Vitamins & minerals are collectively known as micronutrients. They are exceptionally important for maintaining and optimising health. Even though they are required in relatively small quantities, many functions within the body are dependent on sufficient amounts of these micronutrients – and even a single micronutrient deficiency can cause significant imbalances, symptoms and ill health.
If you are looking after your calories and macronutrients (proteins, fats, and carbohydrates) effectively whilst eating a largely wholefood diet with a good level of variety then the chances are you are looking after your micronutrients without paying much attention to them.
The field of nutrition was first established through the discovery that scurvy could be treated with appropriate levels of vitamin C back in 1842. Nutritional science and research have come a long way since then.
Vitamins are considered organic compounds that need to be obtained from the diet because we don’t have the ability to make them fast enough to meet everyday demands.
Some vitamins are water soluble and some vitamins are fat soluble. Water soluble include the B vitamins and vitamin C, whereas fat soluble include A, D, E & K.
Minerals originate in the earth that are not able to be synthesised by living organisms. Plants get minerals from soil and we get minerals from eating plants or the animals that also ate plants.
There are 14 different minerals and although we need them in relatively small amounts, they are crucial to human health. Consider magnesium, this mineral is involved in well over 300 metabolic processes in the body, ranging from energy production, the production of brain chemicals, calcium absorption, protein metabolism, vitamin D activation, muscle contraction and relaxation etc.
How many vitamins and minerals do you need and where do I get them from?
We require vitamins and minerals at varying levels and each of us are completely individual as to our demands for these nutrients, factors such as physical activity, stress levels, genetic variations, absorption of nutrients, gut microbiome health and pre-existing imbalances, insufficiencies and deficiencies.
Certain bodies have tried to establish requirement levels such as the Recommended Daily Allowance (RDA), Adequate Intake (AI) and the Dietary Reference Intake (DRI) etc.
Most of these recommendations are focused on what levels do we need to avoid deficiency, and none consider individual needs.
Your starting point is a largely wholefood diet with minimised levels of refined and processed foods and adequate calories for your energy demands. Our food diversity has certainly changed over the years, more intensive and commercial farming practices are also factors in why we may not be getting the levels and diversity we perhaps could have.
Different foods provide different levels of nutrients. In general animal-based foods are very nutrient dense and have a high bioavailability of nutrients as well, that is not to say you cannot get all nutrients from a plant-based diet, however it can be more challenging, especially with certain nutrients like vitamin B12, zinc, iron etc.
Likewise, plant-based foods can be rich in nutrients that some animal-based foods are not as rich in. Plant-based foods are a significant source of fibre and phytonutrients as well, so it is in my opinion that a largely plant-based diet, supplemented with some animal proteins is optimal for most people, with individual cases varying from this rule of thumb.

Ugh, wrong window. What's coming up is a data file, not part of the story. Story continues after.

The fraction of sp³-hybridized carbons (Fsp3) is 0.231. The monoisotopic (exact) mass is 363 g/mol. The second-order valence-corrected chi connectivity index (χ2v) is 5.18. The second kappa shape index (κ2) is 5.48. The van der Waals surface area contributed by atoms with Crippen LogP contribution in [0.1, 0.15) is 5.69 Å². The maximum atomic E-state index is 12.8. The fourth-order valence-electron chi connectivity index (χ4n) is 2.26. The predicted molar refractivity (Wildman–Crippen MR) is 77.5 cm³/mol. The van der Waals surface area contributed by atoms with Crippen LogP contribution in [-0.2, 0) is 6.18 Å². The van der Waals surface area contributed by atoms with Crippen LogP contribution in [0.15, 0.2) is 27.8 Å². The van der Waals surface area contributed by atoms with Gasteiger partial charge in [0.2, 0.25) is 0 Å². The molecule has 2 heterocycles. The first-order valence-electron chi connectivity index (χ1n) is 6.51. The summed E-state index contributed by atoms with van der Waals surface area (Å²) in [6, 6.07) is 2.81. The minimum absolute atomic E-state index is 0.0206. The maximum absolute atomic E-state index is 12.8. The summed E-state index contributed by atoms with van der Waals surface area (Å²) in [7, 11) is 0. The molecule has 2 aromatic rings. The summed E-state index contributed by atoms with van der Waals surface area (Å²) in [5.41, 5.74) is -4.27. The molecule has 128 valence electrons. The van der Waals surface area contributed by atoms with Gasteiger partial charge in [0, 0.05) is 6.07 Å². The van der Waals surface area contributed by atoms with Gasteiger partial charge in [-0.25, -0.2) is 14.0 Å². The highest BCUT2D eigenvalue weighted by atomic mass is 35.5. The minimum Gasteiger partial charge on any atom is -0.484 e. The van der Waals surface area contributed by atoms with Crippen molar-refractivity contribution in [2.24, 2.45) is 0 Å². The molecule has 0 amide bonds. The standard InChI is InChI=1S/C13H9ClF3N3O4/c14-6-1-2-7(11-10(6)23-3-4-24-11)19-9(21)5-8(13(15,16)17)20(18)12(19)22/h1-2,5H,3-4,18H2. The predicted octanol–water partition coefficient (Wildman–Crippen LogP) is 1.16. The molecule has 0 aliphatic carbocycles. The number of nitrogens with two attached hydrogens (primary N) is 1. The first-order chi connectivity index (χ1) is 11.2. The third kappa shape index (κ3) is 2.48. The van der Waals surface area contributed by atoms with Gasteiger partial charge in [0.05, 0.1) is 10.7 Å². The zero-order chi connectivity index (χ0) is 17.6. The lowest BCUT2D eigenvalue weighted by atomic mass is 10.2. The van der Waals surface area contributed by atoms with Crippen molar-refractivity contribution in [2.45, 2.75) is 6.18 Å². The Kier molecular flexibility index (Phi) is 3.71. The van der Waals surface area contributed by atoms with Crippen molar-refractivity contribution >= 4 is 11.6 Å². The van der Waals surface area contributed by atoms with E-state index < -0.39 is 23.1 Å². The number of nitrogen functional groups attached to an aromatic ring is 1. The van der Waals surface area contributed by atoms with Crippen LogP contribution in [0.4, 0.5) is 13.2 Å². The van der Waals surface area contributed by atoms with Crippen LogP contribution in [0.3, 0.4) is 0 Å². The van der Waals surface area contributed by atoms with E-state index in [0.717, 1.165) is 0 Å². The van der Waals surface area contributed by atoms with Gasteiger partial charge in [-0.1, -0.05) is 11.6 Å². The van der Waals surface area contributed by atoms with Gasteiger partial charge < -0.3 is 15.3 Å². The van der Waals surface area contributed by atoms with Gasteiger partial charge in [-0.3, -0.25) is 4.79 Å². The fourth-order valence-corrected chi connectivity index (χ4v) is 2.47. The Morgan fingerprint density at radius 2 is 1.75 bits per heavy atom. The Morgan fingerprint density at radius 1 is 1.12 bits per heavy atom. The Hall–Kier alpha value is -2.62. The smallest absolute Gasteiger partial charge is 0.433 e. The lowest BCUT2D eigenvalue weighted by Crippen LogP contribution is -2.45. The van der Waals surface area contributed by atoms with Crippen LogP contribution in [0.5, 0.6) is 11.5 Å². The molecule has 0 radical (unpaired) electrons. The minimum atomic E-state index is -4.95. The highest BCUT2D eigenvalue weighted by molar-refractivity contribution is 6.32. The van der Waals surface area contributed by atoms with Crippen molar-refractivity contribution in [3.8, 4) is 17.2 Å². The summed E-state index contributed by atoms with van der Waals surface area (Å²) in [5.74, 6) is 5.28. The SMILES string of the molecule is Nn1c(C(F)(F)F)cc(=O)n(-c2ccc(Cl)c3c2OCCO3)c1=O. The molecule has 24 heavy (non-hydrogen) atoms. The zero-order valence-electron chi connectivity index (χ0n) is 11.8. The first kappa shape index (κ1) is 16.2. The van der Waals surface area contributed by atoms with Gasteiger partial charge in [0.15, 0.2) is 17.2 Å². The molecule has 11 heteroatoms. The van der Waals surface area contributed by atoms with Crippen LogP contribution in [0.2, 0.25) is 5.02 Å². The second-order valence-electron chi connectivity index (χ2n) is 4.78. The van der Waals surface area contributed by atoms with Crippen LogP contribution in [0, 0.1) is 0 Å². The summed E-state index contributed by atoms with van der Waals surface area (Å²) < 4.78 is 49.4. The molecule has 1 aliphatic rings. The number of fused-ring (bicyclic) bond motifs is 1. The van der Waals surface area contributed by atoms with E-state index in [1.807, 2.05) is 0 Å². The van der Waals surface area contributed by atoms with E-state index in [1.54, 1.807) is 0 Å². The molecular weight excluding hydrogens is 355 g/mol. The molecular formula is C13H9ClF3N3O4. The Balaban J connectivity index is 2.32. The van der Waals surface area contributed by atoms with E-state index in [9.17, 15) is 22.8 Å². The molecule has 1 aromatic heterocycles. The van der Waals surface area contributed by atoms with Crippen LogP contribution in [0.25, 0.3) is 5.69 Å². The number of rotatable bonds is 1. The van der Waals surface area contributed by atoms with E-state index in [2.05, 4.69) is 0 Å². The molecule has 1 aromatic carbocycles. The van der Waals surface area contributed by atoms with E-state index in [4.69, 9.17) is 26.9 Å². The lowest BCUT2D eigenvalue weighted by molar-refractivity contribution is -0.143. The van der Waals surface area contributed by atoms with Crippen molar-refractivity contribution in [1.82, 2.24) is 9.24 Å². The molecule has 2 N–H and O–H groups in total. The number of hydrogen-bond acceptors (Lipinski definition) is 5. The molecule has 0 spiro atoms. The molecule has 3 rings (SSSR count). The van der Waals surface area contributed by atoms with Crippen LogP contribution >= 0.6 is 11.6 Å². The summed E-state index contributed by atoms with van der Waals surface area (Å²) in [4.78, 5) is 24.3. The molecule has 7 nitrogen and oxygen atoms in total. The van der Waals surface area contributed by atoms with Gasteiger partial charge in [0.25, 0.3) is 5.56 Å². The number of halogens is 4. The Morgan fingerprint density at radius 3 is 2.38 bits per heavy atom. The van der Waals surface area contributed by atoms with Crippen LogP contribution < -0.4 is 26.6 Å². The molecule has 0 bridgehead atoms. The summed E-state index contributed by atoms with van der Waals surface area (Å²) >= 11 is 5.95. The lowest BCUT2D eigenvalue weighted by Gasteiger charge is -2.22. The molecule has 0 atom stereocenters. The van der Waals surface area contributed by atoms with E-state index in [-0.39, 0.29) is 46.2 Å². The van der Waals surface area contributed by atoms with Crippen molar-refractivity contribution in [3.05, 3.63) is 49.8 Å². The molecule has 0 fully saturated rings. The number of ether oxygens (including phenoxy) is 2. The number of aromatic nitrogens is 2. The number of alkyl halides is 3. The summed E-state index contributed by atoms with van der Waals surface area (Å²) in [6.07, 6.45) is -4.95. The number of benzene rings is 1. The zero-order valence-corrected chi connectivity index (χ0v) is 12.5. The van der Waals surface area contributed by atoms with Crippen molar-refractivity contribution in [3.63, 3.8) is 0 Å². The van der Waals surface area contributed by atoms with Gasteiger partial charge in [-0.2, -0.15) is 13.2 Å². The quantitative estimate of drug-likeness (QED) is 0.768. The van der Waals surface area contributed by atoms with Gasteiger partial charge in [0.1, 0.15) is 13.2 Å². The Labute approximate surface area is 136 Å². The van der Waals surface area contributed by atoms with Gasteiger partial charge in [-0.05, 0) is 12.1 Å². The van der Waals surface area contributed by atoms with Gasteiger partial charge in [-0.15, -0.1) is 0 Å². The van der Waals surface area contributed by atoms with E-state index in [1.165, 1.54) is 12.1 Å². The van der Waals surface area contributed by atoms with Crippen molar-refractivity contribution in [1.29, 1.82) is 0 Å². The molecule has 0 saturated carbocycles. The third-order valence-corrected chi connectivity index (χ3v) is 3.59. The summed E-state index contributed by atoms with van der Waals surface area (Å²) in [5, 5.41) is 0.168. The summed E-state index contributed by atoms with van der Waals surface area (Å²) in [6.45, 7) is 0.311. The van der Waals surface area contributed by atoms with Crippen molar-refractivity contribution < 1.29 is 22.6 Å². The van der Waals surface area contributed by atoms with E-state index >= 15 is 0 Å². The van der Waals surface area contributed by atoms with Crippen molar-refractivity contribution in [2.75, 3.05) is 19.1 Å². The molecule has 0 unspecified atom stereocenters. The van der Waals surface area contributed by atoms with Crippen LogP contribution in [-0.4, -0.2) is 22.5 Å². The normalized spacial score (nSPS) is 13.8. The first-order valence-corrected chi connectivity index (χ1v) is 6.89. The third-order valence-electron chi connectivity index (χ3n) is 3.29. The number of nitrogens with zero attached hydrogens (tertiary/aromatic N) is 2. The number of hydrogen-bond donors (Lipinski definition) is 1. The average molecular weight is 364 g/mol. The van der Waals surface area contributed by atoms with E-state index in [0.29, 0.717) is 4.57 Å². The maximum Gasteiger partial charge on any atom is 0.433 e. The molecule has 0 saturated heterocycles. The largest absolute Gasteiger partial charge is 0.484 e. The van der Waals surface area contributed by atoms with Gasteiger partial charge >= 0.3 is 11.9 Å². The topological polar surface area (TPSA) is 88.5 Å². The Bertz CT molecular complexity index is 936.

Below is a summary that looks at certain vitamin and minerals involved in supporting bone health alone and the foods that are good sources of those nutrients:
|Vitamin A Rich FoodsSweet potatoCarrotsButternut squashGreen leafy vegDairyMeatPoultry||Vitamin C Rich FoodsPapayaPeppersStrawberriesOrangesPineappleKiwi fruitBrussels sproutsBroccoliCauliflowerPotatoes||Potassium Rich FoodsBananasCoconut waterCantaloupeHoneydew melonMangoPapayaAvocado’sRoot vegetablesLeafy greensMushrooms|
|Silica Rich Foods LeeksGreen beansBananaStrawberriesCucumberMangoCeleryAsparagusRhubarb||Phosphorus Rich FoodsSardinesDairy foodsAlmondsCashew nutsBrazil nutsChickenBeefGarlicEggs||Magnesium Rich FoodsSpinachBroccoliAlmondsCashewsHalibutPumpkin, sesame, flax and sunflower seedsKaleCeleryGreen BeansCucumber|
|Zinc Rich FoodsOystersSpinachBeefLambAsparagusVenisonSea VegetablesPumpkin SeedsBroccoliSesame seeds||Chromium Rich FoodsRomaine LettuceOnionsTomatoes||Calcium Rich FoodsSpinachYoghurtButterKaleMozzarellaCeleryBroccoliCabbageAsparagus|
|Vitamin D FoodsWild SalmonSardinesCodEggs*SUNSHINE|
There is probably no way other that complex testing to understand if you are getting optimal amounts of nutrients, but with a varied diet you a most likely going to hit a least your minimum requirements.
Additional Factors to consider for vitamin and mineral status
Organic vs Non-Organic
We discuss organic vs non-organic in greater detail in my article titled Organic vs non-organic.
Raw vs cooked
Raw, steaming or waterless cooking is one way of preserving certain nutrients in food. However, other foods you will unlock the nutrients by cooking them or make them more absorbable.
Some people will struggle to digest raw or lightly cooked foods, whereas others will be totally fine. Raw vs cooked will depend on the food you are eating and your own personal health and digestive capabilities.
Some foods feel like they are meant to be eaten raw, like most fruits and salad type veggies, whereas other veggies and plant-based foods like potato, broccoli, cabbage etc do better when cooked. I’d suggest a mix of raw and cooked foods, so long as you are avoiding digestive troubles you are probably doing fine. You’ll probably find that you eat more cooked in the winter and less in the summer, this is also pretty common, and I see no reason why this cannot be embraced to eat seasonally.